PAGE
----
LAWRENCE COUNTY, Ala. (WHNT) - Feather-headed vandals are still at it at a Joe Wheeler Dam boat ramp in Elgin, snacking on rubber lining and windshield wipers.
Buzzards have cost thousands of dollars in damage to trucks, and fishermen are fed up.
"They tear the rubber off of the windshields, they tear your wipers up," pointed out Ronnie Rogers, president of the Tennessee Valley Bass Club. "I know several people who have had problems so bad that they had to file with their insurance to get it fixed."
In August of 2013, WHNT News 19 talked with boaters who were dealing with the buzzards for the first time. One even said vultures did nearly $1,500 worth of damage to his truck alone.
Wildlife officials said their hands are tied, the birds are under federal protection. Tennessee Valley Authority officials said they can't help either. They just suggest keeping trash and fish guts out of sight.
"They're going to go fishing and the trade-off is are you going to go somewhere else, or deal with the birds," said Linous Jolly. "So, you're buying tarps, you're getting the bags and you do what you can to protect against them."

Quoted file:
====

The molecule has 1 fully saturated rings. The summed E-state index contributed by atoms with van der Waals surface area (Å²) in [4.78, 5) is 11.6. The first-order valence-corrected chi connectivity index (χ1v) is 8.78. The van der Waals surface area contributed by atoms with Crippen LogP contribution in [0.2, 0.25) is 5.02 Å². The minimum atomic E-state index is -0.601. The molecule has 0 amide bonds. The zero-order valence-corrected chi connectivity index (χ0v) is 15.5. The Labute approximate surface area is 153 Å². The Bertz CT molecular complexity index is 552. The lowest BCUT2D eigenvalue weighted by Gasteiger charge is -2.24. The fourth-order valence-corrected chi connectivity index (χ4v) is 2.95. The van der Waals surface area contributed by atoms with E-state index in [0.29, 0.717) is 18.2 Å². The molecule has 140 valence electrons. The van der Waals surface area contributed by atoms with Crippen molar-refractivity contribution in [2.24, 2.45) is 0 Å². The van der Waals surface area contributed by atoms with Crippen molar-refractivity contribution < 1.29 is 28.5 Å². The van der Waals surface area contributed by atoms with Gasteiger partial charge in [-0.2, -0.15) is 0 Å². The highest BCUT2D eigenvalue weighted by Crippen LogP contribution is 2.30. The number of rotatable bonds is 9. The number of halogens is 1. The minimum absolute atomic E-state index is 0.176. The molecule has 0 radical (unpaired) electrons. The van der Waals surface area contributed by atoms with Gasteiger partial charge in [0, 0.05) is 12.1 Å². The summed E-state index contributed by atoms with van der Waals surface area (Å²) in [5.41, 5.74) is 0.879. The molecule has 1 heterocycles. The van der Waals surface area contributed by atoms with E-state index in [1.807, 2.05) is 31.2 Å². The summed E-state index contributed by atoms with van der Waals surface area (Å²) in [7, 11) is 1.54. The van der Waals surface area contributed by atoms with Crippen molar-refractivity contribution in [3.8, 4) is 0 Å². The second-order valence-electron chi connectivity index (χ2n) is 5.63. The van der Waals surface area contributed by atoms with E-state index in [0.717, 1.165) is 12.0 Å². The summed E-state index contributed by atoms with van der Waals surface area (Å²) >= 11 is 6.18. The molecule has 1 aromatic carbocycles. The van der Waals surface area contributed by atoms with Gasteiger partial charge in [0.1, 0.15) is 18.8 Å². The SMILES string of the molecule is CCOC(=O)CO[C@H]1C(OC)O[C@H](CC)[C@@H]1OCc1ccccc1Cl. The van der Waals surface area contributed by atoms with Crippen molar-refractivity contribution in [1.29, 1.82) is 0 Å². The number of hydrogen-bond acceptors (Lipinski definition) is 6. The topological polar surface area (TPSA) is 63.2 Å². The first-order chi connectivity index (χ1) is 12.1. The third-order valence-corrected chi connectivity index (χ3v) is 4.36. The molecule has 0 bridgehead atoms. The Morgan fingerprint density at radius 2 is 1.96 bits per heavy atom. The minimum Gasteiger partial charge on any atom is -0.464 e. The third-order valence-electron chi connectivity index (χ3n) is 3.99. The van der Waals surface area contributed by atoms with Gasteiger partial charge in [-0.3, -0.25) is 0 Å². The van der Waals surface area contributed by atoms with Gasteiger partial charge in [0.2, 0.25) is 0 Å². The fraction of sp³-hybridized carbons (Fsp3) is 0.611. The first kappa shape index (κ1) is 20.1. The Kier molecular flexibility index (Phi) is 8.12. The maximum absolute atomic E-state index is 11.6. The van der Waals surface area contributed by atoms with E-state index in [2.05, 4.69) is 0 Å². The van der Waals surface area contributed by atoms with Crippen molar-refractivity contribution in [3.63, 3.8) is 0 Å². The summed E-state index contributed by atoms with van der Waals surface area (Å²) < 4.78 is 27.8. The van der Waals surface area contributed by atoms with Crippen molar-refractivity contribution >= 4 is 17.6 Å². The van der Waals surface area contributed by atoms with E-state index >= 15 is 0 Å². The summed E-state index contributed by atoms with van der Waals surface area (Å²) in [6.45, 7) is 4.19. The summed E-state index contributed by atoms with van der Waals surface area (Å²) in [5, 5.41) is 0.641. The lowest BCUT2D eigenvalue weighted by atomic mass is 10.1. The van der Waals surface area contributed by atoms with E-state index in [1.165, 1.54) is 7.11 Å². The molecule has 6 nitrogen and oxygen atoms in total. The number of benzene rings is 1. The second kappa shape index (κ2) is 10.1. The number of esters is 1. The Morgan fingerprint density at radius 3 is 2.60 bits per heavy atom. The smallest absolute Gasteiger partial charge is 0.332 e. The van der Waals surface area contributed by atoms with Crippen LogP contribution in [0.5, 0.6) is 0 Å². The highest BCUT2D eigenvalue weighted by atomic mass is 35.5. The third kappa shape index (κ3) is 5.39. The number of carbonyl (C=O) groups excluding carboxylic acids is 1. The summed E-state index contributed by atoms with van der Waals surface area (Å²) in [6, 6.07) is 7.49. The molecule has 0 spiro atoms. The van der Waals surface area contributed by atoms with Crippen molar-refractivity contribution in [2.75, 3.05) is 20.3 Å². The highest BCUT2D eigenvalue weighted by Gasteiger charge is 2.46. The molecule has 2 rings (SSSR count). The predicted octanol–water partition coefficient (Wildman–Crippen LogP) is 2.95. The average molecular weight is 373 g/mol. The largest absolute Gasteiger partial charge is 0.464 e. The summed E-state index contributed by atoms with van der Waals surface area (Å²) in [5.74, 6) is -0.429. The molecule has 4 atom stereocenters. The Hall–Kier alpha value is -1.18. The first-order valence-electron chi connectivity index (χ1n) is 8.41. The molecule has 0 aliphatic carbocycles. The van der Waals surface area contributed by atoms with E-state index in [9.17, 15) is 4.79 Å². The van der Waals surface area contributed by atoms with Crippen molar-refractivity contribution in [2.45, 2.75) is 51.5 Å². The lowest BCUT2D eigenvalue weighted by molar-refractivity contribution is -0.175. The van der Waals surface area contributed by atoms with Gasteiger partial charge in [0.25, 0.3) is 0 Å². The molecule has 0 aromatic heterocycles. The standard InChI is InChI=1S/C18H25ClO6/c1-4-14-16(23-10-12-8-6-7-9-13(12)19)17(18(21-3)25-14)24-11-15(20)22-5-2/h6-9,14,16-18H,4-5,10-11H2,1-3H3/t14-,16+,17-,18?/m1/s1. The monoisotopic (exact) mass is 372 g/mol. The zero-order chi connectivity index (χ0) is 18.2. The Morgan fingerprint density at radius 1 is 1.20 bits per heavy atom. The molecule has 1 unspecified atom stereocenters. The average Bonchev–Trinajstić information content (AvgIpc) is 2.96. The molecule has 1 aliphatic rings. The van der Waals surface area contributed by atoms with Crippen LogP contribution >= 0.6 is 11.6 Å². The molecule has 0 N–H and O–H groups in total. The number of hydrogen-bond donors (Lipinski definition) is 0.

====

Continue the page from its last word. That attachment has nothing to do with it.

Plastic bags and tarps are the only weapon they have against the scavengers. Even then, there's no guarantee your car will be safe.
"We don't fish up here at all because of the birds," said Rogers. "We hold tournaments now in other places. I don't think anyone really comes here anymore."
We reached out to wildlife officials with the Alabama Department of Conservation and Natural Resources to see if a "catch and release" solution is possible.
Jud Easterwood is the district wildlife manager. He said, "Vultures are migratory species and would likely return to the area if "relocated". Also, a permit through the US Fish and Wildlife Service is required when doing anything to vultures since they are federally protected and fall under federal jurisdiction.